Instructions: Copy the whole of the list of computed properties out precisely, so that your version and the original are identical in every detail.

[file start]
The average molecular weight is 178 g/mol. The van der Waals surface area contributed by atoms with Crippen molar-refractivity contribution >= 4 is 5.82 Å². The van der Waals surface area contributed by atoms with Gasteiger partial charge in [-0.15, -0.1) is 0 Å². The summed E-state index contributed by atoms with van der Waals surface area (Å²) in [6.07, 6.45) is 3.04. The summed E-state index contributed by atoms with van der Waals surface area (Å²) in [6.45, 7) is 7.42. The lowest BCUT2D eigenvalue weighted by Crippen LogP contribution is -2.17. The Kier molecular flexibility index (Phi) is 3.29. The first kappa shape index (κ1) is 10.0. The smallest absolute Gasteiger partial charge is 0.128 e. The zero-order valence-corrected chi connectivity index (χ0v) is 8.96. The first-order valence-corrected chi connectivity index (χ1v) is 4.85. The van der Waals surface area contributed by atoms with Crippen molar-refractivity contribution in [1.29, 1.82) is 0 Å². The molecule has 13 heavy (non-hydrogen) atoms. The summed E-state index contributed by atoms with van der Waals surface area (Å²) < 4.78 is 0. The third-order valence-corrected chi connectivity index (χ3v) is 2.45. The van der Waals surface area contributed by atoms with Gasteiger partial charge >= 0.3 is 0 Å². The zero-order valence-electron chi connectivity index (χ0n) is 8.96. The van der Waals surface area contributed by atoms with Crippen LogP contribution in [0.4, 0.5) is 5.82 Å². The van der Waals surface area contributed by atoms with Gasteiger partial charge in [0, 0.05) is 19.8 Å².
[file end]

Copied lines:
The average molecular weight is 178 g/mol. The van der Waals surface area contributed by atoms with Crippen molar-refractivity contribution >= 4 is 5.82 Å². The van der Waals surface area contributed by atoms with Gasteiger partial charge in [-0.15, -0.1) is 0 Å². The summed E-state index contributed by atoms with van der Waals surface area (Å²) in [6.07, 6.45) is 3.04. The summed E-state index contributed by atoms with van der Waals surface area (Å²) in [6.45, 7) is 7.42. The lowest BCUT2D eigenvalue weighted by Crippen LogP contribution is -2.17. The Kier molecular flexibility index (Phi) is 3.29. The first kappa shape index (κ1) is 10.0. The smallest absolute Gasteiger partial charge is 0.128 e. The zero-order valence-corrected chi connectivity index (χ0v) is 8.96. The first-order valence-corrected chi connectivity index (χ1v) is 4.85. The van der Waals surface area contributed by atoms with Crippen molar-refractivity contribution in [1.29, 1.82) is 0 Å². The molecule has 13 heavy (non-hydrogen) atoms. The summed E-state index contributed by atoms with van der Waals surface area (Å²) < 4.78 is 0. The third-order valence-corrected chi connectivity index (χ3v) is 2.45. The van der Waals surface area contributed by atoms with Gasteiger partial charge >= 0.3 is 0 Å². The zero-order valence-electron chi connectivity index (χ0n) is 8.96. The van der Waals surface area contributed by atoms with Crippen LogP contribution in [0.4, 0.5) is 5.82 Å². The van der Waals surface area contributed by atoms with Gasteiger partial charge in [0, 0.05) is 19.8 Å².